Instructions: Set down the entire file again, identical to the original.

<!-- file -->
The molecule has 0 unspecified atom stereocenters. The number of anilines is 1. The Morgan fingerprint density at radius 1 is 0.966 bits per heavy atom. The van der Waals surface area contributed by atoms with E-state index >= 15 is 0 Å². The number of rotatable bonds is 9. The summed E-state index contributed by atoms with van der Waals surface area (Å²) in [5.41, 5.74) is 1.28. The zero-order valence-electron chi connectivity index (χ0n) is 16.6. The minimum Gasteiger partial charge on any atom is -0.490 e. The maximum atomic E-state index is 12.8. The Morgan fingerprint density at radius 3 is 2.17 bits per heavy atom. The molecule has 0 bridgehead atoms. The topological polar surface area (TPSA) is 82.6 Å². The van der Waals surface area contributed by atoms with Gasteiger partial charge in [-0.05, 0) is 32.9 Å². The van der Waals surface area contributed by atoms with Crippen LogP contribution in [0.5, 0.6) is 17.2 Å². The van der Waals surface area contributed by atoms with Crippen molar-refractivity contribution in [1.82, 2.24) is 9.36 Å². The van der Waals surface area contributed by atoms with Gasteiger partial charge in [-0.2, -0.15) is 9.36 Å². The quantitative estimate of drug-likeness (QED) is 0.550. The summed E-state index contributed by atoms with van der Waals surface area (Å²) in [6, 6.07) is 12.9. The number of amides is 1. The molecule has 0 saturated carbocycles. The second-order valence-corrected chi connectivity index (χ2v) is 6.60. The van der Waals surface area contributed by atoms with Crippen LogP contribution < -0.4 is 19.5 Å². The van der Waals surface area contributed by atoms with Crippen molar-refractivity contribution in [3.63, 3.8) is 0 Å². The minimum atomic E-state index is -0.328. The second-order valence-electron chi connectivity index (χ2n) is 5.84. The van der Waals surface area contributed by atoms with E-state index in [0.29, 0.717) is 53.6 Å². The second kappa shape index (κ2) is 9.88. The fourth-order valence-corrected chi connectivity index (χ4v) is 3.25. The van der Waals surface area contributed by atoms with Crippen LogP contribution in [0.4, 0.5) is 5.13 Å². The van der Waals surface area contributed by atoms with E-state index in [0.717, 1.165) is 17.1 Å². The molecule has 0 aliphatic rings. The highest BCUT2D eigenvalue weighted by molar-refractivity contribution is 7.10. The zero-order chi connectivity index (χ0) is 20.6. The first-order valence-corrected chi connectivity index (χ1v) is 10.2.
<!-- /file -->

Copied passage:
The molecule has 0 unspecified atom stereocenters. The number of anilines is 1. The Morgan fingerprint density at radius 1 is 0.966 bits per heavy atom. The van der Waals surface area contributed by atoms with E-state index >= 15 is 0 Å². The number of rotatable bonds is 9. The summed E-state index contributed by atoms with van der Waals surface area (Å²) in [5.41, 5.74) is 1.28. The zero-order valence-electron chi connectivity index (χ0n) is 16.6. The minimum Gasteiger partial charge on any atom is -0.490 e. The maximum atomic E-state index is 12.8. The Morgan fingerprint density at radius 3 is 2.17 bits per heavy atom. The molecule has 0 bridgehead atoms. The topological polar surface area (TPSA) is 82.6 Å². The van der Waals surface area contributed by atoms with Gasteiger partial charge in [-0.05, 0) is 32.9 Å². The van der Waals surface area contributed by atoms with Crippen LogP contribution in [0.5, 0.6) is 17.2 Å². The van der Waals surface area contributed by atoms with Crippen molar-refractivity contribution in [1.82, 2.24) is 9.36 Å². The van der Waals surface area contributed by atoms with Gasteiger partial charge in [-0.2, -0.15) is 9.36 Å². The quantitative estimate of drug-likeness (QED) is 0.550. The summed E-state index contributed by atoms with van der Waals surface area (Å²) in [6, 6.07) is 12.9. The number of amides is 1. The molecule has 0 saturated carbocycles. The second-order valence-corrected chi connectivity index (χ2v) is 6.60. The van der Waals surface area contributed by atoms with Crippen LogP contribution < -0.4 is 19.5 Å². The van der Waals surface area contributed by atoms with Crippen molar-refractivity contribution in [3.63, 3.8) is 0 Å². The minimum atomic E-state index is -0.328. The second-order valence-electron chi connectivity index (χ2n) is 5.84. The van der Waals surface area contributed by atoms with E-state index in [0.29, 0.717) is 53.6 Å². The second kappa shape index (κ2) is 9.88. The fourth-order valence-corrected chi connectivity index (χ4v) is 3.25. The van der Waals surface area contributed by atoms with Crippen LogP contribution in [0.4, 0.5) is 5.13 Å². The van der Waals surface area contributed by atoms with E-state index in [0.717, 1.165) is 17.1 Å². The molecule has 0 aliphatic rings. The highest BCUT2D eigenvalue weighted by molar-refractivity contribution is 7.10. The zero-order chi connectivity index (χ0) is 20.6. The first-order valence-corrected chi connectivity index (χ1v) is 10.2.